Click here to download this presentation (PDF) which I gave in the South Asian Studies Programme (SASP) seminar series at the National University of Singapore (NUS). You can also download and listen to the podcast (MP3) on the NUS Asia Research Institute (ARI) website.

My seminar talk was held on Wednesday 9 November 2016 in Singapore, just as the final results were announced on U.S. Election Day, and Donald J. Trump defeated Hillary Clinton to win the U.S. Presidential election. This seminar was chaired by Prof Annu Jalais.

This presentation was based on and develops an earlier talk on Donald Trump in Mumbai given at the workshop “Constructing Asia: Materiality, Capital & Labour in the Making of an Urbanising Landscape” organised at ARI on 12–13 May 2016 by Dr Malini Sur and Dr Eli Asher Elinoff, where I presented a talk on “Constructing Trump Tower Mumbai”.

poster

Mumbai’s real estate is amongst the most expensive per square foot anywhere in the world. Property developers and construction magnates dominate the city’s political economy and public culture, and are portrayed as sovereigns of its skyline, an imagined community whom city newspapers commonly refer to as “the builder-politician nexus”.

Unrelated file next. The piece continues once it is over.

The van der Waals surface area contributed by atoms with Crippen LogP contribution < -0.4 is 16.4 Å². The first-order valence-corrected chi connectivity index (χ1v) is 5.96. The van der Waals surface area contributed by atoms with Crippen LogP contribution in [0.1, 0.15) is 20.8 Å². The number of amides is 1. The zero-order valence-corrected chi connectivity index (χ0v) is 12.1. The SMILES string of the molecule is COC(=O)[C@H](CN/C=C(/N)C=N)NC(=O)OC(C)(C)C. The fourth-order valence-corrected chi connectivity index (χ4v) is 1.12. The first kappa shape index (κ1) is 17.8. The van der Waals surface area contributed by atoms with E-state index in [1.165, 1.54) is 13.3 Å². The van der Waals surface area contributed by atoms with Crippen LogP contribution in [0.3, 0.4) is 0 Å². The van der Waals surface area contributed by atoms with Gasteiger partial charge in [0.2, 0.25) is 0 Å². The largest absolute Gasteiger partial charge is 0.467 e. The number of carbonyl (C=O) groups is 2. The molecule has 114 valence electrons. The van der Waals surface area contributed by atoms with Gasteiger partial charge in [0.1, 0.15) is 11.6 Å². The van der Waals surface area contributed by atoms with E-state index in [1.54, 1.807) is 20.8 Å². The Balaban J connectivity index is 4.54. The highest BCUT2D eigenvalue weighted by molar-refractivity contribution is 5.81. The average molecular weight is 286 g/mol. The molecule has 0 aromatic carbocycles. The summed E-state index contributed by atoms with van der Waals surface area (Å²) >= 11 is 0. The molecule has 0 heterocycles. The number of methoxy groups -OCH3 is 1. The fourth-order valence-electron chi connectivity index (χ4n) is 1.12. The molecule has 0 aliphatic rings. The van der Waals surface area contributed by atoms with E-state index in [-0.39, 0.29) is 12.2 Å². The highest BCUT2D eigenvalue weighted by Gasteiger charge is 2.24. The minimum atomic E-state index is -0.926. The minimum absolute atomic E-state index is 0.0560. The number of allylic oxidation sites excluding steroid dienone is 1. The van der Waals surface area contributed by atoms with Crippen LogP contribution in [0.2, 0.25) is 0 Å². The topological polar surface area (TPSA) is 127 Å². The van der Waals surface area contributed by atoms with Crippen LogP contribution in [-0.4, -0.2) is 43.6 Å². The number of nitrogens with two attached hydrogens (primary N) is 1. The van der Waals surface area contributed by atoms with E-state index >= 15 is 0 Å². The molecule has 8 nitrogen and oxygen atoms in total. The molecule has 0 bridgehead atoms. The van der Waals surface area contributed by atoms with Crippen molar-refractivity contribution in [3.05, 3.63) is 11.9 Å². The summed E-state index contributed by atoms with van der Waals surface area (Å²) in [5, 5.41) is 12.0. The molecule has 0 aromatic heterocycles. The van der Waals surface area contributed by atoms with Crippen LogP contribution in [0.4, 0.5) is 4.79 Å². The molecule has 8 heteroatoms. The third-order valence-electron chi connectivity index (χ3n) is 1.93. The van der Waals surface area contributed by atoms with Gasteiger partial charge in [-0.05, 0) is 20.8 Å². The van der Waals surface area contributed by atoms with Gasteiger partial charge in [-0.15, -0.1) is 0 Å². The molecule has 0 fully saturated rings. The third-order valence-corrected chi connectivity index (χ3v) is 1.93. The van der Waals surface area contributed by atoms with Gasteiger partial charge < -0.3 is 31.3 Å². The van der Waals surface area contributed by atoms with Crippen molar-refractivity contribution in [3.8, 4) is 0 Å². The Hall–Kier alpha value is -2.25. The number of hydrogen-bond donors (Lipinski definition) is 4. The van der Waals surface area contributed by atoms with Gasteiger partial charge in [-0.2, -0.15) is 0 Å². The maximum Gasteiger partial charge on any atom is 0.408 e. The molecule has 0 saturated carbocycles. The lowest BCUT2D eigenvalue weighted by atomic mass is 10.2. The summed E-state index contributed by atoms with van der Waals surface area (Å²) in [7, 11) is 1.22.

Builders’ unique appetites for risk make visible and channel the desires of millions for new and better futures (or to make things “great again”). Both real estate and politics are shadowy domains which demonstrate how money, time and space are sources of social power in the contemporary city. The games of language and number played with them favour those who can challenge norms, wait out long battles, and anticipate changes in the rules.